Diverse outcomes of controlled human malaria infection originate from host-intrinsic immune variation and not var gene switching
Milne K., Ivens A., Reid AJ., Lotkowska ME., O’Toole Á., Sankaranarayanan G., Sandoval DM., Nahrendorf W., Regnault C., Edwards NJ., Silk SE., Payne RO., Minassian AM., Venkatraman N., Sanders M., Hill AVS., Barrett MP., Berriman M., Draper SJ., Rowe JA., Spence PJ.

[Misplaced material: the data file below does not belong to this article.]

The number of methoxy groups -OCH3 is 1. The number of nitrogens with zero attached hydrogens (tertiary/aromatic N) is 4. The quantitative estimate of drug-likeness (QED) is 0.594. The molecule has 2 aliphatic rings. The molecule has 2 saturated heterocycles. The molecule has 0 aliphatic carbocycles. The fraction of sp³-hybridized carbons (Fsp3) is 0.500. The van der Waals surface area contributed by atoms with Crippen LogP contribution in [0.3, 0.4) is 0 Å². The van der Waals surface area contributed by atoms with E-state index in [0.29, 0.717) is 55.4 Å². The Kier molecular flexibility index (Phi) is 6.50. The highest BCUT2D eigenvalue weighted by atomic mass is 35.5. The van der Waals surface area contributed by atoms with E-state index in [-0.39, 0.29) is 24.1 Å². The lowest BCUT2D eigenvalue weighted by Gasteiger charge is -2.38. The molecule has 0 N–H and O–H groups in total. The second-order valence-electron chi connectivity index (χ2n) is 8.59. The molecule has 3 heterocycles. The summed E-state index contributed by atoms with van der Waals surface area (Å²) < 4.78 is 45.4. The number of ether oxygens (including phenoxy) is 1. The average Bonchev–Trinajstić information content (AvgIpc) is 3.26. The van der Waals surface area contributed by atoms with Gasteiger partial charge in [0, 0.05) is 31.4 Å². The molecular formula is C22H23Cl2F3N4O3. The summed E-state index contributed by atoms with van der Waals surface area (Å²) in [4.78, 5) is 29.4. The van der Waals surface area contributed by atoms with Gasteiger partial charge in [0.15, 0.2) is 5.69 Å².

AbstractFalciparum malaria is clinically heterogeneous and the relative contribution of parasite and host in shaping disease severity remains unclear. We explored the interaction between inflammation and parasite variant surface antigen (VSA) expression, asking whether this relationship underpins the variation observed in controlled human malaria infection (CHMI). We uncovered marked heterogeneity in the response of naive hosts to blood challenge; some volunteers remained quiescent, others triggered interferon-stimulated inflammation and some showed transcriptional evidence of myeloid cell suppression. Significantly, only inflammatory volunteers experienced hallmark symptoms of malaria. When we tracked temporal changes in parasite VSA expression to ask whether variants associated with severe disease preferentially expand in naive hosts (as predicted by current theory) we found that var gene profiles were unchanged after 10-days of infection. The diverse outcomes of CHMI therefore depend upon human immune variation and there is no evidence for switching or selection of var genes in naive hosts.